Markey’s law provides U.S. Customs and Border Protection the latest in chemical screening devices and scientific support to detect and intercept fentanyl and other synthetic opioids at the border


Washington (January 10, 2018) – Senator Edward J. Markey (D-Mass.) attended a bill signing ceremony at the White House today for the INTERDICT Act, which he introduced in the Senate in March 2017. The bipartisan legislation that the President signed into law will help stop the flow of the illicit opioid fentanyl across the U.S. border by equipping U.S. Customs and Border Protection (CBP) with hi-tech scanning devices and other technologies to detect synthetic opioids like fentanyl. Mexico is the primary source for illicit fentanyl trafficked into the United States, while distributors in China are the principal source of the precursor chemicals used to manufacture the drug, as well as a source for finished-product illicit fentanyl and fentanyl analogs, which are often shipped to the United States through the mail and express consignment carriers. Companion legislation introduced by Representatives Niki Tsongas (MA-03) and Brian Fitzpatrick (PA-08) passed the House of Representatives by a vote of 412 to 3 in October, and passed the Senate by unanimous consent in December.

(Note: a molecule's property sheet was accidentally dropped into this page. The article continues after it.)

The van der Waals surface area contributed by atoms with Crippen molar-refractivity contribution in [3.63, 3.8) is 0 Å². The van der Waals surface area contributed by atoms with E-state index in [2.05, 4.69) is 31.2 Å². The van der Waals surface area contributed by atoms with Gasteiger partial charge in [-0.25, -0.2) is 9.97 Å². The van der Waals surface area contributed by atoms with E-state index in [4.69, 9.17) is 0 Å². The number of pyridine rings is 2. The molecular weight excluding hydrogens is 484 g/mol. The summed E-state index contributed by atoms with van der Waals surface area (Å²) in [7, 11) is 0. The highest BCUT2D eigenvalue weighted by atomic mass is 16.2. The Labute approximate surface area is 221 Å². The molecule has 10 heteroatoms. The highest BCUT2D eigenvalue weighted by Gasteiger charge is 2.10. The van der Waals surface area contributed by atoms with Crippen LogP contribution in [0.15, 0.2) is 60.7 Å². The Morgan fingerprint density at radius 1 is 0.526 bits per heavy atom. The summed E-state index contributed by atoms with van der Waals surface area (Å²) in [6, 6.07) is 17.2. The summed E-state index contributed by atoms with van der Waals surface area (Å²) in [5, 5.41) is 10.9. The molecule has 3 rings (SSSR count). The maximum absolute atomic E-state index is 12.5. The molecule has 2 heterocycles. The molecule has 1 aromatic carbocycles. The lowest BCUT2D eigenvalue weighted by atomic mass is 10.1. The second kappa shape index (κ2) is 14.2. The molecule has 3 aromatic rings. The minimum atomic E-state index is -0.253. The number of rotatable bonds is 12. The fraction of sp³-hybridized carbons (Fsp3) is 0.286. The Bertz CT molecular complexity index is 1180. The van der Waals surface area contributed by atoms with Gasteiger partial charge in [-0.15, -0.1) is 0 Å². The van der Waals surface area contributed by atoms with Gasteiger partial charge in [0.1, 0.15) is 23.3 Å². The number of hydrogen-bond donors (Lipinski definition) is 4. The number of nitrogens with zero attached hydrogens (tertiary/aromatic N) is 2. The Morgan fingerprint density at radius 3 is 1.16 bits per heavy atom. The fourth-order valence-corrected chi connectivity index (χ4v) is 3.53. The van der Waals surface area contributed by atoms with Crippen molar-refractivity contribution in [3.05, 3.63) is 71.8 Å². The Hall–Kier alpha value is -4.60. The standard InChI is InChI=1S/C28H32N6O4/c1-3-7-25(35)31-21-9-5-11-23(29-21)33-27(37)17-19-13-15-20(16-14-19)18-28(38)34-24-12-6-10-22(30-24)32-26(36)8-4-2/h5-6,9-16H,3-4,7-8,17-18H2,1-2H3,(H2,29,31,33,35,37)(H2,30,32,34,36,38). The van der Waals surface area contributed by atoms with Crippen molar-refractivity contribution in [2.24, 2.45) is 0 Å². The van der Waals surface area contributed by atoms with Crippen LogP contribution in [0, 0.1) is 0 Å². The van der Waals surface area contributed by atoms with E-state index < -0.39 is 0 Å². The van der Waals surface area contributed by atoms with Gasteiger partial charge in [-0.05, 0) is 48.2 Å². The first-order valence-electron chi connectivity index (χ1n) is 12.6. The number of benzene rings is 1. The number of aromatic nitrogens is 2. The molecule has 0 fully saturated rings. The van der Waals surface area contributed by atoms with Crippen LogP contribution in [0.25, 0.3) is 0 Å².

In data released last month week, the Centers for Disease Control and Prevention reported that more than 42,000 Americans died from an opioid overdose in 2016, with nearly half being directly attributed to fentanyl and other synthetic opioids.


“This law will help provide badly needed resources to those on the front lines who are protecting our country from the scourge of fentanyl. Fentanyl presents a grave threat to all Americans. I am proud to have worked with my colleagues on both sides of the aisle to give U.S. Customs and Border Protection the latest technological tools available to interdict this deadly drug,” said Senator Markey. “I thank Senators Rubio, Brown and Capito for their partnership on this legislation in the Senate, Representatives Nikki Tsongas and Brian Fitzpatrick for their leadership on the companion bill in the House, and President Trump for signing the bill into law.”


Specifically, the INTERDICT Act:

  • Ensures that CBP will have additional portable chemical screening devices available at ports of entry and mail and express consignment facilities, and additional fixed chemical screening devices available in CBP laboratories
  • Provides CBP with sufficient resources, personnel, and facilities – including scientists available during all operational hours – to interpret screening test results from the field
  • Authorizes – based on CBP guidance – the appropriation of $9 million for hundreds of new screening devices, laboratory equipment, facilities, and personnel for support during all operational hours